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Sustainability and Impact OMHSAS Children’s Bureau of Behavioral Health Services August 16, 2012 Presentation to OMHSAS Children’s Advisory Committee.

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Presentation on theme: "Sustainability and Impact OMHSAS Children’s Bureau of Behavioral Health Services August 16, 2012 Presentation to OMHSAS Children’s Advisory Committee."— Presentation transcript:

1 Sustainability and Impact OMHSAS Children’s Bureau of Behavioral Health Services August 16, 2012 Presentation to OMHSAS Children’s Advisory Committee

2 The Evidence-based Prevention and Intervention Support Center (EPISCenter) is a project of the Prevention Research Center, College of Health and Human Development and Penn State University with funding and support from the Pennsylvania Commission on Crime and Delinquency (PCCD) and the Pennsylvania Department of Public Welfare (DPW) as a component of the Resource Center for Evidence-Based Prevention and Intervention Programs and Practices 2

3 Collects quarterly Performance Measure data for evidence based programs provided in Pennsylvania that are funded through Special Grant funds from OCYF, PCCD grants, or Medical Assistance. (MTFC, MST, & FFT) Provides technical assistance to providers and communities. Facilitates regular networking meetings for each program to discuss timely issues. 3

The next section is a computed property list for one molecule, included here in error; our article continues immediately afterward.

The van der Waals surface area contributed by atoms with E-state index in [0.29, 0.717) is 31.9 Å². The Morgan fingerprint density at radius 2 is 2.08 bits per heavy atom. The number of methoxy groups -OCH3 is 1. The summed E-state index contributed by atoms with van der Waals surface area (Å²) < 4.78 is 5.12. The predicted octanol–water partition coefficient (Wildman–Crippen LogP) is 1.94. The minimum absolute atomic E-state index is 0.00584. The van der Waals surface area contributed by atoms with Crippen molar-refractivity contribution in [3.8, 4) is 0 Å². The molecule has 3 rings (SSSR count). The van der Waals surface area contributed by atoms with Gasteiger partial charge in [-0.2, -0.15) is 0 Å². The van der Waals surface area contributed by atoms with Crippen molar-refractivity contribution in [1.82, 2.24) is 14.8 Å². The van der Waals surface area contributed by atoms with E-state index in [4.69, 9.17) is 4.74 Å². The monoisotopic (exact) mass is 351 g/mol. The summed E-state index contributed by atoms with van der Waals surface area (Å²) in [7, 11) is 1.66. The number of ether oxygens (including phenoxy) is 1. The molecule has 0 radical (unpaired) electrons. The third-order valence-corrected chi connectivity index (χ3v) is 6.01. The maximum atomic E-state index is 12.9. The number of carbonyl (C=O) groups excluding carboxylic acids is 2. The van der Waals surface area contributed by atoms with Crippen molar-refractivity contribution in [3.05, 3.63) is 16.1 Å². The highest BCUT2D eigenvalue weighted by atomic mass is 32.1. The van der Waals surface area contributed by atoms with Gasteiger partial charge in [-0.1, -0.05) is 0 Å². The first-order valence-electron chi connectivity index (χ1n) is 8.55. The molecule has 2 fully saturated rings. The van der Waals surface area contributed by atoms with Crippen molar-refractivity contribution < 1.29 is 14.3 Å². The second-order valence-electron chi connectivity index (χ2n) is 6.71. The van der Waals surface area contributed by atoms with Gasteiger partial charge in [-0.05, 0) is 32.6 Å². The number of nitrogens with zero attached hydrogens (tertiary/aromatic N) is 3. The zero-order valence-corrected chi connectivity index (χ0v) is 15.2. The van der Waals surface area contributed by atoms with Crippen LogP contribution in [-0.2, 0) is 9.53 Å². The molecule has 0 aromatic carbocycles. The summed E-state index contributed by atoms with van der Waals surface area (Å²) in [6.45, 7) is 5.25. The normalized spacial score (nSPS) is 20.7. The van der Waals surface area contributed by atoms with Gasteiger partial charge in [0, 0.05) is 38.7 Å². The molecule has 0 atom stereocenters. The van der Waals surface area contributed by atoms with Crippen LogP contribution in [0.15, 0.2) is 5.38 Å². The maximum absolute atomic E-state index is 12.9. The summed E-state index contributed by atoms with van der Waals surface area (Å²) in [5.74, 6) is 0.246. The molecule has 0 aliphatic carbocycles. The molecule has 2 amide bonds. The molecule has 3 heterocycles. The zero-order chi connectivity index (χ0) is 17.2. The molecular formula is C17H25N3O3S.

4 Multidimensional Treatment Foster Care (MTFC) Multisystemic Therapy (MST) Functional Family Therapy (FFT) 4

5 Multidimensional Treatment Foster Care (MTFC) is a treatment alternative to group, residential treatment and/or incarceration for youth who have problems with chronic disruptive behavior. Multisystemic Therapy (MST) is an alternative to out of home placement provided to youth with significant externalizing behaviors, with the primary treatment population being delinquent youth and chronic or violent juvenile offenders. Functional Family Therapy (FFT) is an intensive, short-term family therapy model provided to youth who present with externalizing behaviors ranging from oppositional, defiant, and disruptive behaviors (i.e., at risk for delinquency) to serious, chronic criminal offenses. 5

6 6 FFT Sites

7 7 MST Teams

8 8 MTFC Teams

9 On average, sites that close do so around the 3-year mark. The top reasons for closure: Not enough referrals (low need in community or other barriers/disincentives to referring) Financial (related to program census and unique aspects of EBI implementation) For maps of active programs, visit: 9

10 10 Total Number of Youth Served Total Number of Caregivers Served Percent of New Admissions at Imminent Risk of Placement** FFT2,027 8% MST3,1214,20962% MTFC % July 2010-Dec **More recent data suggest that the percent of youth at risk of placement may be 10-20% higher than reported here.

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12 FFT A total of 1,646 youth were discharged from July 2010-Dec ,483 youth who had the opportunity to complete FFT (i.e., were not administratively withdrawn): 66% were successfully discharged (completed FFT with positive outcome). 34% were unsuccessfully discharged. Of these youth, 24% were placed out-of-home. Average length of stay: 4.0 months for successful cases 2.9 months for unsuccessful cases 12